[1] Summarized, the facts are: Goodwin was employed by the School District during the 1972-73 school year to teach commercial subjects, act as head basketball coach, assistant football coach and head track coach. After the team won the district basketball tournament and before the regional tournament it was determined that Goodwin was to take two student managers to the regional tournament, and, in violation of the school principal's directive, Goodwin took three student managers to such tournament. When contacted by the authorities Goodwin at first denied that the third student manager was present at the tournament; he later admitted the third student manager was there but stated that he had hitchhiked to the tournament. On several later occasions Goodwin specifically denied that he had been involved in the attendance of the extra student manager at the regional tournament. Furthermore, he contacted members of the team and other coaches in an effort to suppress the true facts from the authorities. It was determined that Goodwin had directly violated his instructions as a coach and, thus, the school board determined Goodwin's character was such that he should no longer be involved in coaching activities and in situations where he would be in charge of students away from the Martin locality. Moreover, while Goodwin did not receive written notice from the board of its intention not to renew his teacher's contract for the ensuing year, the matter was discussed fully with him by the board on at least three occasions during the months of March and April 1973.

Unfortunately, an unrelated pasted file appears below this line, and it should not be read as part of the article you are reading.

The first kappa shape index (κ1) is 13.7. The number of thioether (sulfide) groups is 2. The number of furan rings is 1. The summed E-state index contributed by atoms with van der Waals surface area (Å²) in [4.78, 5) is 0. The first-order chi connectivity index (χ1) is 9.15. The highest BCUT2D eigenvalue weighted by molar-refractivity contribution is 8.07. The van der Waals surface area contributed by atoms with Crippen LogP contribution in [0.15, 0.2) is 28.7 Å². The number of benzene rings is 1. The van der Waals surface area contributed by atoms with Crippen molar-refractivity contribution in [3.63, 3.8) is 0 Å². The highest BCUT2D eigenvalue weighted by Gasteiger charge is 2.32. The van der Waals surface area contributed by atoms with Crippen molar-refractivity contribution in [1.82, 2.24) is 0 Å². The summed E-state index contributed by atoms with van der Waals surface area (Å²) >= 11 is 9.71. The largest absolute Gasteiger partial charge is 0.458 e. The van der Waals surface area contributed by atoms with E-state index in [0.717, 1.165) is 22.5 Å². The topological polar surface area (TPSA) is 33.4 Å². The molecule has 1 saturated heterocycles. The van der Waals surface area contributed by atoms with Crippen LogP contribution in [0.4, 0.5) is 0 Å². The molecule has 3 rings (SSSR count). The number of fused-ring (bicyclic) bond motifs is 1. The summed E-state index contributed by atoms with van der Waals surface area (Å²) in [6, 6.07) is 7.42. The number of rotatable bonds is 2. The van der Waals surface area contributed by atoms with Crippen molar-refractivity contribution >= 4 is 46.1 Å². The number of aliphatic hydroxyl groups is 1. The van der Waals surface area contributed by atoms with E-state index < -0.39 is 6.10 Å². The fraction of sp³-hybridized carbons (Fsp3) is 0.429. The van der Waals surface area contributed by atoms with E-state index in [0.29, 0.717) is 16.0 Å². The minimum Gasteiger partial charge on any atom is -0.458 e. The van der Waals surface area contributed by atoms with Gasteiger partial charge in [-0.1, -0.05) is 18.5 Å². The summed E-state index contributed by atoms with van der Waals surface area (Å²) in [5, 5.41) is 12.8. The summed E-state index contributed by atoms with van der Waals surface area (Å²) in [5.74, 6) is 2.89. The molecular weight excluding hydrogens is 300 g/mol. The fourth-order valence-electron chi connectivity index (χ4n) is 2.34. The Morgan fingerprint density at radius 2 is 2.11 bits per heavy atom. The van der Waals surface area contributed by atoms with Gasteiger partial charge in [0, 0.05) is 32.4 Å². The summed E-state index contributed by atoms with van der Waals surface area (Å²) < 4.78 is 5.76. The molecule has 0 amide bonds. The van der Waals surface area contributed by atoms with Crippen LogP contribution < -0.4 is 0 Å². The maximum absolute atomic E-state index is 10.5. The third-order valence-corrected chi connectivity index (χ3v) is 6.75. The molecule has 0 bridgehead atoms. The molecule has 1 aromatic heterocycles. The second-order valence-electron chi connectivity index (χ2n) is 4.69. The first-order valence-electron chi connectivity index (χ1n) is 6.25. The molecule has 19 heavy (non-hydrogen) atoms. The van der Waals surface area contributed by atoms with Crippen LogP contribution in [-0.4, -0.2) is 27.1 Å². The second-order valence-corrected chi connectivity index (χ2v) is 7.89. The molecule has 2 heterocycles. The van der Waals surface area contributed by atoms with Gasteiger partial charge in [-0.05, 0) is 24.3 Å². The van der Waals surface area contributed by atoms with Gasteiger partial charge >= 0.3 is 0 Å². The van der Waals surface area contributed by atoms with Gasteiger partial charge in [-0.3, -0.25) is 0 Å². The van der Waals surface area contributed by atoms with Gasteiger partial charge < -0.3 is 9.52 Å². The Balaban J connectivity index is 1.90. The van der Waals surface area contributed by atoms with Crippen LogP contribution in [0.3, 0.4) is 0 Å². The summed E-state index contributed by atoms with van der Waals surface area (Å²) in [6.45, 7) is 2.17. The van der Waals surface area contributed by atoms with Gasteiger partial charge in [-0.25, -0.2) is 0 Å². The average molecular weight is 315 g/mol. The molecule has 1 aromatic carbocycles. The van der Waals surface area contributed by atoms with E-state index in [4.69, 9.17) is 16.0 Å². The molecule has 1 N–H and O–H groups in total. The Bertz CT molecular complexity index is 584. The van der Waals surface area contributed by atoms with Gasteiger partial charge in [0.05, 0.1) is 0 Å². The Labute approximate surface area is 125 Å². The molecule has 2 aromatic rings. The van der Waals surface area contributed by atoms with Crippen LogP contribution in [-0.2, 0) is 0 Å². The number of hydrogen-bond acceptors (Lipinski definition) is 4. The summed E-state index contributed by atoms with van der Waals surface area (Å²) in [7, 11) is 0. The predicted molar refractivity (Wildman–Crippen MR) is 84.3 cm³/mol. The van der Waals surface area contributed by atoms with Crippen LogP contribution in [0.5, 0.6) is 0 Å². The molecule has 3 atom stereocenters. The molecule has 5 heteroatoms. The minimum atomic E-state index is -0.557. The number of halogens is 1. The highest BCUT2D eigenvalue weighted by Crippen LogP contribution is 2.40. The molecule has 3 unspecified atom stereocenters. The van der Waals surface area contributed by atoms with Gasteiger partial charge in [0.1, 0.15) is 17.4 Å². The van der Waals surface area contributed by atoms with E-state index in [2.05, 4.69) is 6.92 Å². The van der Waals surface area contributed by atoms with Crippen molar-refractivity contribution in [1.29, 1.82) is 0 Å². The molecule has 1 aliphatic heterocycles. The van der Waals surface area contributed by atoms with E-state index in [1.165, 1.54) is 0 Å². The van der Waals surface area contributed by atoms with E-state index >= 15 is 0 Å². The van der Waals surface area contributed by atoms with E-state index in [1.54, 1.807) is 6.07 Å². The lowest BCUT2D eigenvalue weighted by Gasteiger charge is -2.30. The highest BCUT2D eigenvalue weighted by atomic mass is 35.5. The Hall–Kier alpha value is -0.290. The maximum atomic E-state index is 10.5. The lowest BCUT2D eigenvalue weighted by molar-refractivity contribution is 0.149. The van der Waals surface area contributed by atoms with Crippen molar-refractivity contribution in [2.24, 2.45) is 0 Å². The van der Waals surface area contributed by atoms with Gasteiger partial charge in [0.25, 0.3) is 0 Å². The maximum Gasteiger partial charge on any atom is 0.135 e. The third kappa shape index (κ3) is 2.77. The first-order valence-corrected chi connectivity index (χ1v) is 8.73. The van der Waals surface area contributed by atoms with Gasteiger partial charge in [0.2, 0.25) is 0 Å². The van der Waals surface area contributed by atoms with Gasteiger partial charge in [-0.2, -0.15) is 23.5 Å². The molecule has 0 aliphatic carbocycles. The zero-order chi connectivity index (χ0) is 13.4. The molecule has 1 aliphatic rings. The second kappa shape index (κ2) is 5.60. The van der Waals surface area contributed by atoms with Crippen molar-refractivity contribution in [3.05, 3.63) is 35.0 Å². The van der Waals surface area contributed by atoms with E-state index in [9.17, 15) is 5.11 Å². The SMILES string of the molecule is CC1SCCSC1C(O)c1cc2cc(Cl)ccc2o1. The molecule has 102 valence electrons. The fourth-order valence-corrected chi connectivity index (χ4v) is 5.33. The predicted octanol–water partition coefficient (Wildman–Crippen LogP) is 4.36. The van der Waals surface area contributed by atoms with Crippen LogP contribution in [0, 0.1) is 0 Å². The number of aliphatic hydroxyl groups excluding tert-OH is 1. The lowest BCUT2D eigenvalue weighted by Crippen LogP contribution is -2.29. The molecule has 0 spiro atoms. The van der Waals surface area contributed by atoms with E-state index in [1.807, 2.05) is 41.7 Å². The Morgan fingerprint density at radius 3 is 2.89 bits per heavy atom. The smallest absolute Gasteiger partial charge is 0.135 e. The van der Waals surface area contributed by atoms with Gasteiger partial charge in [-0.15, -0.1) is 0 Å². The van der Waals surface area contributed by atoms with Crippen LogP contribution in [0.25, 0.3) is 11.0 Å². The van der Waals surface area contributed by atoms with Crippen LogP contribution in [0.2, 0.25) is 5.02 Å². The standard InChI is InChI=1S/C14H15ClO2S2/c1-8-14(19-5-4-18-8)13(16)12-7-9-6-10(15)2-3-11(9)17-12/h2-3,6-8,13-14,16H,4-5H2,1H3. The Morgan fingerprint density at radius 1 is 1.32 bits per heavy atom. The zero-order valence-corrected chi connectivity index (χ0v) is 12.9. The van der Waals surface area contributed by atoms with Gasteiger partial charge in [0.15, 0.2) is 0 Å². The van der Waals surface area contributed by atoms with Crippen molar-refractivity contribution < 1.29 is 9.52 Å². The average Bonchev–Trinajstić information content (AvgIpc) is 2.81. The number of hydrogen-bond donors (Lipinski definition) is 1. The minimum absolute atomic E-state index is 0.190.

[2] SDCL 13-43-9.1: "At least twenty days prior to the giving of the notice set forth in SDCL 13-43-10, the board of education shall notify in writing a teacher of its intention not to renew the teacher's contract or the superintendent or school administrator shall so notify the teacher of any intention on his part to recommend to the board of education that it not renew the teacher's contract; and within said twenty-day period, the board of education, or if applicable, the superintendent or other administrator, shall, as soon as practicable and upon written request of the teacher, make available to the teacher for review his personal evaluation file, advise him in writing of the reasons on which the intention not to renew or not to recommend for renewal is based, and afford the teacher an informal, private conference before the board, or, if applicable, before the superintendent or other administrator.

"This provision shall in no manner restrict the board of education in taking action, or the superintendent or other school administrator in making recommendations to the board, based on relevant circumstances which occur within said twenty-day period, but, in such event, notice thereof shall be given to the teacher as soon as practicable."

SDCL 13-43-10: "Any teacher who has been employed by any board of education of any school district in this state for at least two successive years shall be notified in writing by the board of education on or before the first day of April of the current year of the board's determination not to renew the teacher's contract for the ensuing school year, and failure to give such written notice on or before said date shall constitute an offer on the part of the board to renew the contract for the ensuing school year under the same terms and conditions as the contract for the then current year. Different terms and conditions may be mutually agreed upon by the board and teacher at any later time."

SDCL 13-43-11: "After an offer has been created under the provisions of § 13-43-10 the board must by May first of the current school year submit a written contract of employment for the ensuing school year to the teacher and notify such teacher that the offer to accept such contract must be accepted within fifteen days by signing of such contract by the teacher. If such teacher does not sign such contract within fifteen days the offer created under the provisions of § 13-43-10 is hereby deemed to be revoked."

[*] That the school board discussed the contract with appellant on several occasions is irrelevant. Blood v. Spring Creek Number 12, Common School District, 78 S.D. 580, 105 N.W.2d 545.